Structural vs. Non-Structural Foundation Cracks
Seeing cracks in your foundation walls or floor? Cracking can be the result of site conditions, building history, normal curing processes, changes in temperature, foundation settlement, or applied loads, among other issues. While care needs to be taken in diagnosing these cracks, your foundation may not be in such dire straits as you think.
Non-structural cracks in the foundation wall can occur anywhere on a foundation wall, though they often occur where an opening created a variance in the reinforcement in the concrete, such as around the windows, doors, and pipes. Non-structural cracks are the result of lateral pressure from the soil outside the foundation, and will typically leak when the soil is saturated. Types of non-structural cracks can include cracks that appear along form seams, shrinkage cracks, and hairline cracks.
Shrinkage Cracks and Hairline Cracks
Shrinkage cracks and "hairline" cracks (cracks that are less than 1/16" wide) common occurrences in poured foundations. Shrinkage cracks occur naturally in poured concrete during the curing process as the concrete is losing its moisture. On foundation walls, shrinkage cracks are often vertical in nature, may not be one long continuous cracks, and may meander instead of follow a straight line. Shrinkage cracks also appear in poured slab floors. These shrinkage cracks may need to be sealed to keep water from pushing up from below the foundation, as well as to stop radon gas from leaking up into your home. The good news: shrinkage cracks do not signify structural damage and can be easily repaired using Quality Waterproofing’s carbon fiber and epoxy.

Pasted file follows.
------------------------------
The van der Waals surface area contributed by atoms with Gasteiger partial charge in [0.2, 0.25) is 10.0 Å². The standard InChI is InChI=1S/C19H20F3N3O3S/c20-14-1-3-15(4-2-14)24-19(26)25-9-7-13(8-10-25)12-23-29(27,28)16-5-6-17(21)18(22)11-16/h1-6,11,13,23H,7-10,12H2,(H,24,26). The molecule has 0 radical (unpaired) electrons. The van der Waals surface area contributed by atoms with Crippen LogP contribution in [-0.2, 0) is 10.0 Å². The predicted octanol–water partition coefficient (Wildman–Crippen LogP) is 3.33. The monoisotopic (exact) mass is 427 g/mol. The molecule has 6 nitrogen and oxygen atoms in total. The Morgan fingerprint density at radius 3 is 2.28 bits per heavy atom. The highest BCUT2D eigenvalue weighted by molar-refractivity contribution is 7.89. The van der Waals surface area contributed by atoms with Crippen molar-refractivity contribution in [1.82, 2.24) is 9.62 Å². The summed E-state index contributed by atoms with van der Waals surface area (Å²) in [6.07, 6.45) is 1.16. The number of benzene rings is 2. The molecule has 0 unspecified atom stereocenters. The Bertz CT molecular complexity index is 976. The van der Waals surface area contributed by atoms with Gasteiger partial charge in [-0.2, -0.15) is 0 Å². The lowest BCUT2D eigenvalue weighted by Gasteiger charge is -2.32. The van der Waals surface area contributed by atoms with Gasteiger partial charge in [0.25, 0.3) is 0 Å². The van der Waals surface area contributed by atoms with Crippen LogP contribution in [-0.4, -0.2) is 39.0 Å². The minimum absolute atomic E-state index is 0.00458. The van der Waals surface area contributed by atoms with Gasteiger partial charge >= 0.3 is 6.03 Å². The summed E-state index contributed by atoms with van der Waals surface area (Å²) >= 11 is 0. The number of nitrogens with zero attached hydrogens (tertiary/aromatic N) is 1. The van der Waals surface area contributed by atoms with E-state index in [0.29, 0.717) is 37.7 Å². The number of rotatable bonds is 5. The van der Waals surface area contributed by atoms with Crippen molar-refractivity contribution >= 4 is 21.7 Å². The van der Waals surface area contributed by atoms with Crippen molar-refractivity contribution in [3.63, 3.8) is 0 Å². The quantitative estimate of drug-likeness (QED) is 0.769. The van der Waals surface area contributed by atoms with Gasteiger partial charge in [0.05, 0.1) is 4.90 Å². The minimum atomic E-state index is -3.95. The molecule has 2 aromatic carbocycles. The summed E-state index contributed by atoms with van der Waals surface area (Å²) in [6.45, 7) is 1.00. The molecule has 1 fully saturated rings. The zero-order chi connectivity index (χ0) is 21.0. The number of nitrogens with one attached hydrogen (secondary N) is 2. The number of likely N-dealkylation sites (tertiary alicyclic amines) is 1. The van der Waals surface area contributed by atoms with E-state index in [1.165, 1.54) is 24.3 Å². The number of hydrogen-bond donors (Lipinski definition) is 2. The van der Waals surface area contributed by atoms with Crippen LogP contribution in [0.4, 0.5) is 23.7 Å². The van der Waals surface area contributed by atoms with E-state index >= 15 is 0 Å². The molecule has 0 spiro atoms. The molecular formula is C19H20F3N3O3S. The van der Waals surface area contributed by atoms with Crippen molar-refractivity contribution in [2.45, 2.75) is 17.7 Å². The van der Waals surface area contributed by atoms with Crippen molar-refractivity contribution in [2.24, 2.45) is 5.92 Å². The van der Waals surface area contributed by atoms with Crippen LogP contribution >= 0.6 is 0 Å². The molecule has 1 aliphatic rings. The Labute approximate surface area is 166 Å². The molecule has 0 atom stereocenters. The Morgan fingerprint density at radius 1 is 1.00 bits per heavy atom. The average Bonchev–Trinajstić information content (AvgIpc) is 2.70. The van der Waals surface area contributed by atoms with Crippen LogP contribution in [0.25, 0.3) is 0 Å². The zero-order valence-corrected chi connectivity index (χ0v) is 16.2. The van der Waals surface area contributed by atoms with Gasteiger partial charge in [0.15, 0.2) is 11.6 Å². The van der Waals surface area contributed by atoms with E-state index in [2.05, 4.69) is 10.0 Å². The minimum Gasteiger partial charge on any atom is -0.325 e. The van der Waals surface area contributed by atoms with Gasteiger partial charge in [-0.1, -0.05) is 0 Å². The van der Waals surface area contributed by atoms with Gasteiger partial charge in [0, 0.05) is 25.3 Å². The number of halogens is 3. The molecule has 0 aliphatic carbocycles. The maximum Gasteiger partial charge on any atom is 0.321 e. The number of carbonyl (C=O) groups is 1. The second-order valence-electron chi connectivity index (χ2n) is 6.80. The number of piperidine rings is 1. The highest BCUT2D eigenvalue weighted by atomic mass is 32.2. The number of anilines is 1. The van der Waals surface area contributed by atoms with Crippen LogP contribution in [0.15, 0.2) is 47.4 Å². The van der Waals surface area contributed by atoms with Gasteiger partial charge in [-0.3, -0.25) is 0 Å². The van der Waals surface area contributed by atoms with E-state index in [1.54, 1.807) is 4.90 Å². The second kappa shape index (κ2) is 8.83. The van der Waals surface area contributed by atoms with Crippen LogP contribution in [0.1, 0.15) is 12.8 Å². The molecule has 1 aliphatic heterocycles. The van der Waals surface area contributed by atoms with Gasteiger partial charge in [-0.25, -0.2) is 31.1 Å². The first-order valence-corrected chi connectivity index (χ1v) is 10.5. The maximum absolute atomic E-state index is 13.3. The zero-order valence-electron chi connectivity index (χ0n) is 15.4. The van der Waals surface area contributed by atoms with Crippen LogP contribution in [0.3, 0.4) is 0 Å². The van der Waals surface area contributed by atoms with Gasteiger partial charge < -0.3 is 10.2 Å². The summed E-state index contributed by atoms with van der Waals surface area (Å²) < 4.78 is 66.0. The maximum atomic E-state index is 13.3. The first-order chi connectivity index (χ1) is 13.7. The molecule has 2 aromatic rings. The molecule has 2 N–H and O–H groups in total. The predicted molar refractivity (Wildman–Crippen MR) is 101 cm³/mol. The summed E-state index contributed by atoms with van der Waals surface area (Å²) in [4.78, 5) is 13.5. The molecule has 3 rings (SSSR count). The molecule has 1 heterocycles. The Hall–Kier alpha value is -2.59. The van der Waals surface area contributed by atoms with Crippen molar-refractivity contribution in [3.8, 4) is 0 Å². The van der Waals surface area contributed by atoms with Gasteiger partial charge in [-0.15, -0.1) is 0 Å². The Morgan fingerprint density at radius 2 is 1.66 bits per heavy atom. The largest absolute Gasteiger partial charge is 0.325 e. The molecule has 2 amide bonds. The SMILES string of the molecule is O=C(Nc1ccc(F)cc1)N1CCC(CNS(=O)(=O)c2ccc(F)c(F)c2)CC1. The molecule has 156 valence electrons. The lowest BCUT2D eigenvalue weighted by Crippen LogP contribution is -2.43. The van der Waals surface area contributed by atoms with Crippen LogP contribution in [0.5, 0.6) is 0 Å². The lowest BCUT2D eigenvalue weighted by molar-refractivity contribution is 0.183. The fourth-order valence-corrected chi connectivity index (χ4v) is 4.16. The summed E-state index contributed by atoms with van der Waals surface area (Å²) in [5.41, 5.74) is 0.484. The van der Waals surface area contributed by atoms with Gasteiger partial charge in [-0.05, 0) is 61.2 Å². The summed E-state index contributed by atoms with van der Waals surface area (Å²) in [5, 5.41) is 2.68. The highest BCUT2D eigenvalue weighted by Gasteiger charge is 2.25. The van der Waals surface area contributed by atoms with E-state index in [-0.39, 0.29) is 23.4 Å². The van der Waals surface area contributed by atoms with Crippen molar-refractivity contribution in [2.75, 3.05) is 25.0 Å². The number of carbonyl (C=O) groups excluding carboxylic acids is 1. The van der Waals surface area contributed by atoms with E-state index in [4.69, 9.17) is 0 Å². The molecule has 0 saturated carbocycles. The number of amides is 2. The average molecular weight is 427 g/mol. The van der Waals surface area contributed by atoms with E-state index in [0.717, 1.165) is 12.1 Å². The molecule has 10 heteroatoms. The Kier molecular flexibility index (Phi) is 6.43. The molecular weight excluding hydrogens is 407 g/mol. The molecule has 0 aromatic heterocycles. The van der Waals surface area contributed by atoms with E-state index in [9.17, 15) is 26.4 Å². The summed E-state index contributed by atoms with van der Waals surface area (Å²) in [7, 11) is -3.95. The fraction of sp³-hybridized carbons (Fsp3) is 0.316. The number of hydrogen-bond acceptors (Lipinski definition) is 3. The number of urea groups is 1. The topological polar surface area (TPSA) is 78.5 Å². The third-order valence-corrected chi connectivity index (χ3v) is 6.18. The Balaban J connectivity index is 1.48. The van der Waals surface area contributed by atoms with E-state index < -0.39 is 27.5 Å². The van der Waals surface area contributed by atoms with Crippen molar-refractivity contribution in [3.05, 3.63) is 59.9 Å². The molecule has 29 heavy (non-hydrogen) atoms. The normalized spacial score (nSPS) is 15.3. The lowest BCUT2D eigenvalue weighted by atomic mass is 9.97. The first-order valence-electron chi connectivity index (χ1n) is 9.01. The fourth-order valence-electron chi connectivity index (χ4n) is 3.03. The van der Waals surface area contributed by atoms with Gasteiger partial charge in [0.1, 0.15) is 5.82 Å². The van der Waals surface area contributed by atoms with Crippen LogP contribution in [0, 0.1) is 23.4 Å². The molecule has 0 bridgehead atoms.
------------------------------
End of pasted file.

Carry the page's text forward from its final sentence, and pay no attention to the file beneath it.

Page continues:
Leaking Form Ties
Leaking form ties are common, non-structural occurrences in poured concrete foundation. Form ties can leak when the hydraulic pressure behind the wall gets to great. A leaking form tie is distinguished by a small, ring-shaped leak, or multiple rings in a vertical line, on the foundation wall, and only requires a carbon fiber and epoxy seal to repair properly.
In poured foundation walls, structural cracks can stem from a poorly-executed backfill, street creep, a settling foundation, hydrostatic pressure from heavy rain, or water under the foundation. Structural cracks often follow similar patterns, such as an “A” shape, or two diagonal cracks intersecting a vertical crack, and can be wider than shrinkage cracks (which can be as wide as 1/8”). Vertical structural cracks are often wider at one end than the other, and denote foundation settlement.
If you believe that the cracks in your foundation are structural in nature, call a professional waterproofing company immediately and have a technician inspect your foundation for leaks and potential foundation issues. For a foundation inspection and a free quote from our estimators, go to our “Get A Free Quote” page and submit a request today.